Wednesday, January 25, 2012

The Great Doctoral Degree Hunt: Part 1

365 Days: day 28
Photo by ~John~
By Leah MacVie

Hello everyone! My name is Leah MacVie and I'm going to be guest posting on my 'Great Doctoral Hunt' over the next few weeks. This is a cross-post series from my site I'd love to hear about your experience, so please feel free to comment here on Peoplegogy or at
Going back to school and 'finishing up' has been something on my mind for a while. I was the first on both sides of my family to complete even a Master's, but I still don't know if that's enough. When I've asked great people like Gardner Campbell or Scott Chadwick this question, they usually reply with "Well, what do you want to do?" and my answer always is "I'm not sure." Their eyes get quizzical and then they usually reply with "That's actually OK, and probably better." Though I don't know what my future holds for me, I don't want to be in a situation where I'm limited if I don't have a doctoral degree. After countless conversations with my hubby about what is the best cost and time choice for us, I've decided to start narrowing down my search, but to keep it open to different degree options. This series will document my progress over the next few weeks.

Mission 1: Identify an Ideal Situation

Because I am employed full time, my ideal and preferred situation is to enroll in hybrid program where I visit the campus at least once a year to connect with peers and instructors in the program and attend the rest of the classes online. Because attending classes outside of my institution is in no way covered by my employer, I will be cost-conscious during my search. I will also be on the lookout for other financial-coverage perks, such as applying for scholarships or financial aid opportunities. As for the subject, I am looking for a topic that combines all my interests (education, informal learning, social media, technology) or allows me to customize my degree. Although I would prefer a Ph.D. program, I will also be on the lookout for exceptional Ed.D. programs as well.

Mission 2: Connect with Individuals Who Performed Similar Searches

I thought it would first be helpful to read first hand accounts by individuals who have gone through this type of search before in order to see what search methods they used. These are the resources I found:

Mission 3: Begin to Collect Programs

I am using my Google Booksmarks to collect hybrid programs in the states and programs I am interested in abroad.  Although the list is public and you can search for it ("doctoral programs" by leahmacvie), Google has not built in the sharable URL feature yet which prevents me from linking it here on the post. However, here is a bit of the list I have going so far: My goal over the next few weeks is to keep accumulating options. Then I will compare them in spreadsheet so that I can dwindle it down to the final 3 that I will apply to. I am still searching for more individuals who have documented their hybrid Ph.D. searches and hybrid programs, but this info is not easy to come by. If you know of anyone or programs not currently listed, please send me the info. I will be very grateful!

Leah MacVie is a blogger, instructional designer, photographer, and former graphic and Web designer. She possesses a BFA from the University at Buffalo and a Master’s in Educational Computing from the SUNY College at Buffalo. In her spare time, she is focusing on finding out more about DIY and informal learning. You can read more at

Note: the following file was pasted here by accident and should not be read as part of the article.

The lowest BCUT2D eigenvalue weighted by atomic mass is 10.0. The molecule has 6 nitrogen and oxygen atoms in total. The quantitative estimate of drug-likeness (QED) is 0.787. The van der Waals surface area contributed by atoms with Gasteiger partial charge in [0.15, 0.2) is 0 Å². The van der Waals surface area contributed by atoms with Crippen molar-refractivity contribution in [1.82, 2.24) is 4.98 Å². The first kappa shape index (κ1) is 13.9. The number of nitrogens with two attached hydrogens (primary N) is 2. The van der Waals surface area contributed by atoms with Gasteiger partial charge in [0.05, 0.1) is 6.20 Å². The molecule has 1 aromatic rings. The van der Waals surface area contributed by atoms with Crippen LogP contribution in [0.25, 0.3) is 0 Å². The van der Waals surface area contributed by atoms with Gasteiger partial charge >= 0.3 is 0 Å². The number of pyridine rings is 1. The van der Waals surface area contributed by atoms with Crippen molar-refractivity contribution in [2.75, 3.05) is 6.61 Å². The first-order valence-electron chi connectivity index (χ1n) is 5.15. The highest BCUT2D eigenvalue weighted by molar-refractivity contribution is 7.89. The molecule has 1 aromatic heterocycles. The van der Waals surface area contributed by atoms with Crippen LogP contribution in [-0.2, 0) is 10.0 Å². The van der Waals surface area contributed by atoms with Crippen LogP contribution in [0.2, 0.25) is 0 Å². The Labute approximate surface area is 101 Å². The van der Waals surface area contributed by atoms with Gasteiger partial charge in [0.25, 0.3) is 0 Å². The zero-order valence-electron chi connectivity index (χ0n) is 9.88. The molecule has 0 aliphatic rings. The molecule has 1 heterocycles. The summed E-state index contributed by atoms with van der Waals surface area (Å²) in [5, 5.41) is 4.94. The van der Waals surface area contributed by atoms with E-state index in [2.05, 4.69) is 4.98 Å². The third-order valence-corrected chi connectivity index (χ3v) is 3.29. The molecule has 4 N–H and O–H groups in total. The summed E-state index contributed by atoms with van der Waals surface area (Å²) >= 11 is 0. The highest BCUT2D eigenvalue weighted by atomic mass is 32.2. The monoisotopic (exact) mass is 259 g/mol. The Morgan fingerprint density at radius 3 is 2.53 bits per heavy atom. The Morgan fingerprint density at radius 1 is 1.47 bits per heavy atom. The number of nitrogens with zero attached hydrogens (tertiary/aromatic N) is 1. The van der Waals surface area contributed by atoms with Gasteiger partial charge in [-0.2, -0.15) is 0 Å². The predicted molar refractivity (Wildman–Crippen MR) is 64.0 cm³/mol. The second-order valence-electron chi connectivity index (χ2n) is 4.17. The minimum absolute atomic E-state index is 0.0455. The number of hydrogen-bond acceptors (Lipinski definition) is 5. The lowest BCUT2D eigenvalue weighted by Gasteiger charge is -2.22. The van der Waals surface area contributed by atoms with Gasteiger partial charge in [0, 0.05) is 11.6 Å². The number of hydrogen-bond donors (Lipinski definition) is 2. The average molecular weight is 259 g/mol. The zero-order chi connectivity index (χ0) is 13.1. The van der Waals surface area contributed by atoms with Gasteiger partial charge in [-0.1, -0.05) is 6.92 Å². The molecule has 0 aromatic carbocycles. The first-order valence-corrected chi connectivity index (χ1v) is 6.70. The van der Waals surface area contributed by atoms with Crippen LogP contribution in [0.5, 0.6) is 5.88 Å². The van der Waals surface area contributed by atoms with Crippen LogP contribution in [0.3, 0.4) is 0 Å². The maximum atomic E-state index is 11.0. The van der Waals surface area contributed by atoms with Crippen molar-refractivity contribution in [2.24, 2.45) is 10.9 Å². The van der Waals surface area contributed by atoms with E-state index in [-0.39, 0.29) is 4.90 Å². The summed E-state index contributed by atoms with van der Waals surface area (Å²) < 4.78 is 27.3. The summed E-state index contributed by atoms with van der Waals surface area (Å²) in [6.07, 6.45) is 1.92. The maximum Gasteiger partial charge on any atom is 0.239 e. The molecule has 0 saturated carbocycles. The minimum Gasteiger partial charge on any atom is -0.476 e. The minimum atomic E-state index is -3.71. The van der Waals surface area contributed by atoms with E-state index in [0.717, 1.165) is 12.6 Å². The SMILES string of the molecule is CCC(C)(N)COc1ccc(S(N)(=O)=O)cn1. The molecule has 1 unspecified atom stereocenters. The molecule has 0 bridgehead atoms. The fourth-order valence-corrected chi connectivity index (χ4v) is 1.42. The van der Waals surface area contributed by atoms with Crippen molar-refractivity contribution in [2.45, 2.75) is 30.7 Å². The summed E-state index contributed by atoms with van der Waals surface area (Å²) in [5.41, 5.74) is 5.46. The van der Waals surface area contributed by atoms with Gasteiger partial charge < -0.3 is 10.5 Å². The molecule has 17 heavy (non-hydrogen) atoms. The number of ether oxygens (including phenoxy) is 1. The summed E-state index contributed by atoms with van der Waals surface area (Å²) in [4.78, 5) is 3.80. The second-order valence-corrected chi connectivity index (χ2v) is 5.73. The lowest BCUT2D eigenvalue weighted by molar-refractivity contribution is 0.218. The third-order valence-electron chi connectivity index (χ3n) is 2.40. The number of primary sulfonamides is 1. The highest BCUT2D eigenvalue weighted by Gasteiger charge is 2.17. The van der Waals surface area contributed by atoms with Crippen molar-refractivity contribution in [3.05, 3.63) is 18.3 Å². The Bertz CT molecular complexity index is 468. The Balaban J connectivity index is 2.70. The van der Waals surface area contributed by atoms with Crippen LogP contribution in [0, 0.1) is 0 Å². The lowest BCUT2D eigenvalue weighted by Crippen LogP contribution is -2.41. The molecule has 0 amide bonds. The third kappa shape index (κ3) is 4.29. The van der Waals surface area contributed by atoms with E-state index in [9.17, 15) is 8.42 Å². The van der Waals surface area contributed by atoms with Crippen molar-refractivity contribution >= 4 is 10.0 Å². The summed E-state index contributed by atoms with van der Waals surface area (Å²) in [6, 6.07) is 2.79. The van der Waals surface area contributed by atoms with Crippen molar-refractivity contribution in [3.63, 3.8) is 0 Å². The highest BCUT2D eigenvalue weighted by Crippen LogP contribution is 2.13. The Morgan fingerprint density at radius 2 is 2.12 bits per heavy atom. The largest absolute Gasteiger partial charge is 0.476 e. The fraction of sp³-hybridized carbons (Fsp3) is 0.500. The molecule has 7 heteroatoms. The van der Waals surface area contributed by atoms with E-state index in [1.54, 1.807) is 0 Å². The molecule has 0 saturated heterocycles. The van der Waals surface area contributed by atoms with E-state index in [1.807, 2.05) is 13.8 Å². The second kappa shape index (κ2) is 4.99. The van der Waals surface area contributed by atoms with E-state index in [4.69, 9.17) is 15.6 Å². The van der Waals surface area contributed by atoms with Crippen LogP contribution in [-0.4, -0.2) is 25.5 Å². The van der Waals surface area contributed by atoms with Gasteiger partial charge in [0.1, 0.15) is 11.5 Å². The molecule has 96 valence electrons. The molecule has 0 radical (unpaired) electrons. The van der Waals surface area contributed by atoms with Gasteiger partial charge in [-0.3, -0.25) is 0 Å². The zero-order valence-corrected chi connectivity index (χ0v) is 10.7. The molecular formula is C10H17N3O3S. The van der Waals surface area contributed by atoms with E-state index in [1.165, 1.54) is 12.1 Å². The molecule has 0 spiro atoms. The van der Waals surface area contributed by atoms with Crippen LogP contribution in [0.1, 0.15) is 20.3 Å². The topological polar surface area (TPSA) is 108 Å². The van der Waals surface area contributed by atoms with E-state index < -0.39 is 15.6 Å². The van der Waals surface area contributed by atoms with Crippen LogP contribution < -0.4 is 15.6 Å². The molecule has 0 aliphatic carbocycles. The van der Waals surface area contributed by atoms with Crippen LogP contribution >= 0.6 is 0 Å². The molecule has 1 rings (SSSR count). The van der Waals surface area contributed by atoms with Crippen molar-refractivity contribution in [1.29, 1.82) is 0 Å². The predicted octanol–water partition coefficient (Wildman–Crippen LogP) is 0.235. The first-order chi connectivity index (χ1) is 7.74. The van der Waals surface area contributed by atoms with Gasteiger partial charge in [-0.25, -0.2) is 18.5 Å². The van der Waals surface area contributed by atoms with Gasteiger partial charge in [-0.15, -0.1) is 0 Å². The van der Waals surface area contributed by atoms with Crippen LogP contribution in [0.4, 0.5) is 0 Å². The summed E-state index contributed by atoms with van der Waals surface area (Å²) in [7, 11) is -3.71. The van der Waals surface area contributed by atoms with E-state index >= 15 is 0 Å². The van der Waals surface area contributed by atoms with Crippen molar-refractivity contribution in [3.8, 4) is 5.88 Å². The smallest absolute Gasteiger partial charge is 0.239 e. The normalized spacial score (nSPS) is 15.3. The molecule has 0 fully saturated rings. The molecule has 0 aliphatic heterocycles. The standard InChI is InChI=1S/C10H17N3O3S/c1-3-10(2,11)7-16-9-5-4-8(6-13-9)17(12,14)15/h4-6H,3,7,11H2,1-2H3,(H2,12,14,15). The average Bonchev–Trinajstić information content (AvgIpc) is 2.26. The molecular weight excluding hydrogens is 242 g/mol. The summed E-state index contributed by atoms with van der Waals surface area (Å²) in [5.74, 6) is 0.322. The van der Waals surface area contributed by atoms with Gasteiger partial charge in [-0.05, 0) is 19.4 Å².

Sunday, January 22, 2012

Doing it Big in 2012

This year is starting out to be awesome! Not only will I be presenting at a state conference next month, I will be Skyping into a university in the U.K. to conduct a talk on using social media to develop Personal Learning Networks. To top that off, I have been making great strides with my dissertation, and your boy was featured in an article on I also have a piece posted on PhD2Published.

Everything is beginning to fall in place. I am positioning myself to become an expert in the educational applications of social media, while gaining the academic credibility needed to teach at a university. As more opportunities become available, I will share them on this blog. I feel psyched.

Will Deyamport, III, is an Ed.D. Candidate, an education thought-leader and online content creator. His blog, PEOPLEGOGY, focuses on life and career developments. In addition to his 11 years of experience in education, he has interned with the likes of Ingrid Stabb and J. T. O’Donnell. Currently, Will is working on his dissertation, which focuses on using Personal Learning Networks to support the individual professional learning needs for teachers.

Sunday, January 8, 2012

Interview with Makeup Artist, Blogger and Beauty Editor Melissa Rich

By Will Deyamport, III, Ed.D. Candidate

Melissa Rich is a beauty editor, correspondent and make-up artist from the Washington, DC area. As the saying goes, "when you look good, you feel good" and Melissa's passion is to encourage and help women recognize and utilize their full potential. Connecting with women worldwide, Melissa has become the must-have girl in the online beauty community.

Through her experience with modeling and as an on-air talent for a local news and entertainment portal, Melissa became a self-taught artist and the go-to-girl for beauty advice amongst, family, friends and coworkers. Melissa felt there was a need of simplicity for everyday women looking for beauty advice and trends online, so in April of 2009, she launched